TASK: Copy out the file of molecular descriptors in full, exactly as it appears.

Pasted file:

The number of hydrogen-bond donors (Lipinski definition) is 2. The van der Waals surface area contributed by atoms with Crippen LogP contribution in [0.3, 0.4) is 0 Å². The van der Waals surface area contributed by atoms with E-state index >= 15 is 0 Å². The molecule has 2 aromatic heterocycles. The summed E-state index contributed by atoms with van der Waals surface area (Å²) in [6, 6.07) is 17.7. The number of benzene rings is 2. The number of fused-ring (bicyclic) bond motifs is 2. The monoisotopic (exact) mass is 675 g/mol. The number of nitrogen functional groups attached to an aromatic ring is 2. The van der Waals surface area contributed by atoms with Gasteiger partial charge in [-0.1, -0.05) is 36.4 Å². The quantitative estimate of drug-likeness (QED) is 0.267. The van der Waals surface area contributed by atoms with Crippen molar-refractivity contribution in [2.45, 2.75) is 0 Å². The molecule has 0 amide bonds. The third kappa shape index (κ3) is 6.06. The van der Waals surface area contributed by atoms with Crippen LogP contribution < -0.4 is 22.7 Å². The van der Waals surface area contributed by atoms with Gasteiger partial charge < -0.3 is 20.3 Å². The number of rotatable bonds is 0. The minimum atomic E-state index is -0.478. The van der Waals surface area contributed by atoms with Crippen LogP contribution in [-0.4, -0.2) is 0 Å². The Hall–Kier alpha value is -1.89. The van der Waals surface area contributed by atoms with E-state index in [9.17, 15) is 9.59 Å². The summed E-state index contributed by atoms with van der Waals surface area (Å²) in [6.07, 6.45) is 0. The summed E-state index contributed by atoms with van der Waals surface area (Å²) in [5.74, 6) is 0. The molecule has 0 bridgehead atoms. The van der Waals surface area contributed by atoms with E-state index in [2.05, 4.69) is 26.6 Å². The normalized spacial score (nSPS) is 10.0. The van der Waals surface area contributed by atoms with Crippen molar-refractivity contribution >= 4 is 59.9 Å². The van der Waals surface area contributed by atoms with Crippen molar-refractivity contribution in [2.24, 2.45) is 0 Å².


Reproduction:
The number of hydrogen-bond donors (Lipinski definition) is 2. The van der Waals surface area contributed by atoms with Crippen LogP contribution in [0.3, 0.4) is 0 Å². The van der Waals surface area contributed by atoms with E-state index >= 15 is 0 Å². The molecule has 2 aromatic heterocycles. The summed E-state index contributed by atoms with van der Waals surface area (Å²) in [6, 6.07) is 17.7. The number of benzene rings is 2. The number of fused-ring (bicyclic) bond motifs is 2. The monoisotopic (exact) mass is 675 g/mol. The number of nitrogen functional groups attached to an aromatic ring is 2. The van der Waals surface area contributed by atoms with Gasteiger partial charge in [-0.1, -0.05) is 36.4 Å². The quantitative estimate of drug-likeness (QED) is 0.267. The van der Waals surface area contributed by atoms with Crippen molar-refractivity contribution in [2.45, 2.75) is 0 Å². The molecule has 0 amide bonds. The third kappa shape index (κ3) is 6.06. The van der Waals surface area contributed by atoms with Crippen LogP contribution < -0.4 is 22.7 Å². The van der Waals surface area contributed by atoms with Gasteiger partial charge < -0.3 is 20.3 Å². The number of rotatable bonds is 0. The minimum atomic E-state index is -0.478. The van der Waals surface area contributed by atoms with Crippen LogP contribution in [-0.4, -0.2) is 0 Å². The Hall–Kier alpha value is -1.89. The van der Waals surface area contributed by atoms with E-state index in [9.17, 15) is 9.59 Å². The summed E-state index contributed by atoms with van der Waals surface area (Å²) in [6.07, 6.45) is 0. The summed E-state index contributed by atoms with van der Waals surface area (Å²) in [5.74, 6) is 0. The molecule has 0 bridgehead atoms. The van der Waals surface area contributed by atoms with E-state index in [2.05, 4.69) is 26.6 Å². The normalized spacial score (nSPS) is 10.0. The van der Waals surface area contributed by atoms with Crippen molar-refractivity contribution >= 4 is 59.9 Å². The van der Waals surface area contributed by atoms with Crippen molar-refractivity contribution in [2.24, 2.45) is 0 Å².